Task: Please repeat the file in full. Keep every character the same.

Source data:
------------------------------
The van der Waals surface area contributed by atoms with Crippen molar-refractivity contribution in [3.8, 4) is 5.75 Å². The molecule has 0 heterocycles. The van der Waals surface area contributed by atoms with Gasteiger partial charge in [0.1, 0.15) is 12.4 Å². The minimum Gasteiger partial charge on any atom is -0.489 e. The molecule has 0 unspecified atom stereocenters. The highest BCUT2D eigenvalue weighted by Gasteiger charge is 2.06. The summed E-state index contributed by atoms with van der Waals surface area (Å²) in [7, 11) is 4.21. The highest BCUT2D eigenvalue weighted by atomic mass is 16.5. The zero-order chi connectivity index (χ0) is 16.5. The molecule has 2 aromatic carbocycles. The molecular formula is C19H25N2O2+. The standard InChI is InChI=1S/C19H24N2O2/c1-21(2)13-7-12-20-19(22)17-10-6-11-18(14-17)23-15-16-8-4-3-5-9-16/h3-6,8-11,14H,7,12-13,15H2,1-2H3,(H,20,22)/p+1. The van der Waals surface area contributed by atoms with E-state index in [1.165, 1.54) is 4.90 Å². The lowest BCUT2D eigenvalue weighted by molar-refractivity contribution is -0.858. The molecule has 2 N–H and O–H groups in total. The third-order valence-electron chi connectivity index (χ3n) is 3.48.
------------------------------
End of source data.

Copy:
The van der Waals surface area contributed by atoms with Crippen molar-refractivity contribution in [3.8, 4) is 5.75 Å². The molecule has 0 heterocycles. The van der Waals surface area contributed by atoms with Gasteiger partial charge in [0.1, 0.15) is 12.4 Å². The minimum Gasteiger partial charge on any atom is -0.489 e. The molecule has 0 unspecified atom stereocenters. The highest BCUT2D eigenvalue weighted by Gasteiger charge is 2.06. The summed E-state index contributed by atoms with van der Waals surface area (Å²) in [7, 11) is 4.21. The highest BCUT2D eigenvalue weighted by atomic mass is 16.5. The zero-order chi connectivity index (χ0) is 16.5. The molecule has 2 aromatic carbocycles. The molecular formula is C19H25N2O2+. The standard InChI is InChI=1S/C19H24N2O2/c1-21(2)13-7-12-20-19(22)17-10-6-11-18(14-17)23-15-16-8-4-3-5-9-16/h3-6,8-11,14H,7,12-13,15H2,1-2H3,(H,20,22)/p+1. The van der Waals surface area contributed by atoms with E-state index in [1.165, 1.54) is 4.90 Å². The lowest BCUT2D eigenvalue weighted by molar-refractivity contribution is -0.858. The molecule has 2 N–H and O–H groups in total. The third-order valence-electron chi connectivity index (χ3n) is 3.48.